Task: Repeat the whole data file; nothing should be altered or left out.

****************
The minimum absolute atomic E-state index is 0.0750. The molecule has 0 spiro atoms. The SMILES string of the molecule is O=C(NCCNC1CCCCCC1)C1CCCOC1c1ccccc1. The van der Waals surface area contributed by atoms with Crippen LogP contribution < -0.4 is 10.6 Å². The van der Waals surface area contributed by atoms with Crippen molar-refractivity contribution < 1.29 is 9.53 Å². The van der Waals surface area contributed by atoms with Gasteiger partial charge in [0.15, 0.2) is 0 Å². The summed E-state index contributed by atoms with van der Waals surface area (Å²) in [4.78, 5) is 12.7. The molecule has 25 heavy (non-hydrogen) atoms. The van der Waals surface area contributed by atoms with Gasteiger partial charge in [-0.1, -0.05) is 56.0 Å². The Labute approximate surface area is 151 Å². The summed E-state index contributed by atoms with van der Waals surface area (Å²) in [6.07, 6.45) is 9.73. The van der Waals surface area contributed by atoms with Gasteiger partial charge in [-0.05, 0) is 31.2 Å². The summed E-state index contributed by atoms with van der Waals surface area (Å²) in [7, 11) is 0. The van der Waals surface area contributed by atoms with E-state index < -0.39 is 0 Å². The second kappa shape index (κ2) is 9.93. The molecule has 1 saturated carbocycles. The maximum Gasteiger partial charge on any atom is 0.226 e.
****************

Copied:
The minimum absolute atomic E-state index is 0.0750. The molecule has 0 spiro atoms. The SMILES string of the molecule is O=C(NCCNC1CCCCCC1)C1CCCOC1c1ccccc1. The van der Waals surface area contributed by atoms with Crippen LogP contribution < -0.4 is 10.6 Å². The van der Waals surface area contributed by atoms with Crippen molar-refractivity contribution < 1.29 is 9.53 Å². The van der Waals surface area contributed by atoms with Gasteiger partial charge in [0.15, 0.2) is 0 Å². The summed E-state index contributed by atoms with van der Waals surface area (Å²) in [4.78, 5) is 12.7. The molecule has 25 heavy (non-hydrogen) atoms. The van der Waals surface area contributed by atoms with Gasteiger partial charge in [-0.1, -0.05) is 56.0 Å². The Labute approximate surface area is 151 Å². The summed E-state index contributed by atoms with van der Waals surface area (Å²) in [6.07, 6.45) is 9.73. The van der Waals surface area contributed by atoms with Gasteiger partial charge in [-0.05, 0) is 31.2 Å². The summed E-state index contributed by atoms with van der Waals surface area (Å²) in [7, 11) is 0. The van der Waals surface area contributed by atoms with E-state index < -0.39 is 0 Å². The second kappa shape index (κ2) is 9.93. The molecule has 1 saturated carbocycles. The maximum Gasteiger partial charge on any atom is 0.226 e.